World Bank President says Uganda can play significant role in regional integration

Robet Zoellick
Robet Zoellick

The President of the World Bank Group, Robert Zoellick says Uganda can harness its central location in the East African region to promote regional integration and development, and offer greater opportunities for its people.

Mr. Zoellick was speaking Thursday at the end of his three country visit to Africa. He said that though Uganda was landlocked, it was a critical player in regional integration and the Bank was going to support it in developing its access to the sea to ease trade and promote economic development.

He visited, the DR Congo, Rwanda and Uganda.

“As a partner for the government of Uganda, the Bank shall continue to support Uganda’s growth agenda, especially to improve infrastructure that will facilitate regional integration, ease trade and shore up economic development,” Zoellick said, adding, “If it has the right infrastructure, such as efficient roads and railways, then Uganda is well placed to overcome the hurdles of being landlocked and promote regional trade, especially through the northern and eastern corridors.”

According to a press release from the Bank which was copied to, Zoellick welcomed Uganda’s vision to structurally transform its economy from subsistence farming to manufacturing and services.

He said in a meeting with government officials that improved infrastructure can be of great assistance for growth and regional integration.

“I am particularly impressed with the government’s vision for commercializing agriculture especially in the face of the global crisis and higher food prices. This will not only increase food production and agro-processing for regional export but gives Uganda a great opportunity to take advantage of its two harvests a year, to increase production, particularly in Northern Uganda,” he said.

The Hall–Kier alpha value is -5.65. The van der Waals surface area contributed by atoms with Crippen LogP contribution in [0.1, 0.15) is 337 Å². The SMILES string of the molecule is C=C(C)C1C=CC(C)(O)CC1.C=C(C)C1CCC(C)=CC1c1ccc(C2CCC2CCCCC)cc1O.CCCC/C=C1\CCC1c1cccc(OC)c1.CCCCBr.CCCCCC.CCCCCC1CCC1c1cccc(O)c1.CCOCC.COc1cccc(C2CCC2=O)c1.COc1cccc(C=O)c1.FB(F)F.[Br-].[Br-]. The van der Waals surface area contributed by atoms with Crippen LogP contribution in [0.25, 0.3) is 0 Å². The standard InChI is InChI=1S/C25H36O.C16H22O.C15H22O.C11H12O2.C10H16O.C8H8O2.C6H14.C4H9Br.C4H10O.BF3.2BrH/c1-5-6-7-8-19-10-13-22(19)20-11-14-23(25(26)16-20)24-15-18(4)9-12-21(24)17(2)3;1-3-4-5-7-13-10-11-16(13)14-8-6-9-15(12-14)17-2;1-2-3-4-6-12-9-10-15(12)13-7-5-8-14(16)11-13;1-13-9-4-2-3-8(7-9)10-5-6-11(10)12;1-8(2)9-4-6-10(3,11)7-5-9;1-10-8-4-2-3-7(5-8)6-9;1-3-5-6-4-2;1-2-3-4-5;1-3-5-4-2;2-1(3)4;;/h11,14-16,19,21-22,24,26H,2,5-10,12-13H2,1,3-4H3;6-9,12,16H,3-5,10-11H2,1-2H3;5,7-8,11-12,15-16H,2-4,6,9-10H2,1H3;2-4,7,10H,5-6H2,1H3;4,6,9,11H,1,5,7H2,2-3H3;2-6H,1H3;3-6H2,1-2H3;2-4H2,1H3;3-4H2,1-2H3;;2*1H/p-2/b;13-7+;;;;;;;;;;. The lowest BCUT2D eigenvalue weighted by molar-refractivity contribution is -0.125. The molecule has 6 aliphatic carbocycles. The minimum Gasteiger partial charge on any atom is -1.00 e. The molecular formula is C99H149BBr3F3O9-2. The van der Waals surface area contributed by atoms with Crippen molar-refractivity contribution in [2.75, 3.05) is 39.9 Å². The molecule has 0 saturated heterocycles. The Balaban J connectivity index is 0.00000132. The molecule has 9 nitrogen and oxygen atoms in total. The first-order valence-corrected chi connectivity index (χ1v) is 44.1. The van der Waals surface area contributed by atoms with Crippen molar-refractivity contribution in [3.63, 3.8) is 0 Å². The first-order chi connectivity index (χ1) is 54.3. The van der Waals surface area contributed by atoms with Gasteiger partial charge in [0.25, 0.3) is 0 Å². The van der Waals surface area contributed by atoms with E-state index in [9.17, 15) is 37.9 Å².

While in Uganda, Zoellick visited theTilda Rice plant in Bugiri which was privatized in 1996 with the assistance of a loan from the private sector arm of the Bank, the IFC. Tilda currently produces 20,000 metric tons of rice a year, both for domestic markets and for export, accounting for about 20 percent of Uganda’s total rice yield.

“I am glad to see this project, apart from providing food to the region, has also improved land use, including irrigation, supports local schools, dispensaries, and health care clinics, and provides a livelihood and market for more than 1,000 small outgrowers. This is evidence of Uganda’s great potential to becoming a food basket for the region,” Zoellick said.

He announced that the Bank would be considering financing the rehabilitation of the country’s existing railway line from Kampala to Mombasa, and the railway extension to South Sudan, and Tanzania, where there is great trade potential.

Zoellick told officials that he wanted to know how the Bank can help in the fight against corruption, and help modernize and reform the public sector to get more effective service delivery, and create budgetary resources for infrastructure investments needed to address the economy’s binding constraints.

He specifically called for transparency in revenue management for newfound oil resources and pledged Bank support through value chain management.

By Emmanuel K. Dogbevi

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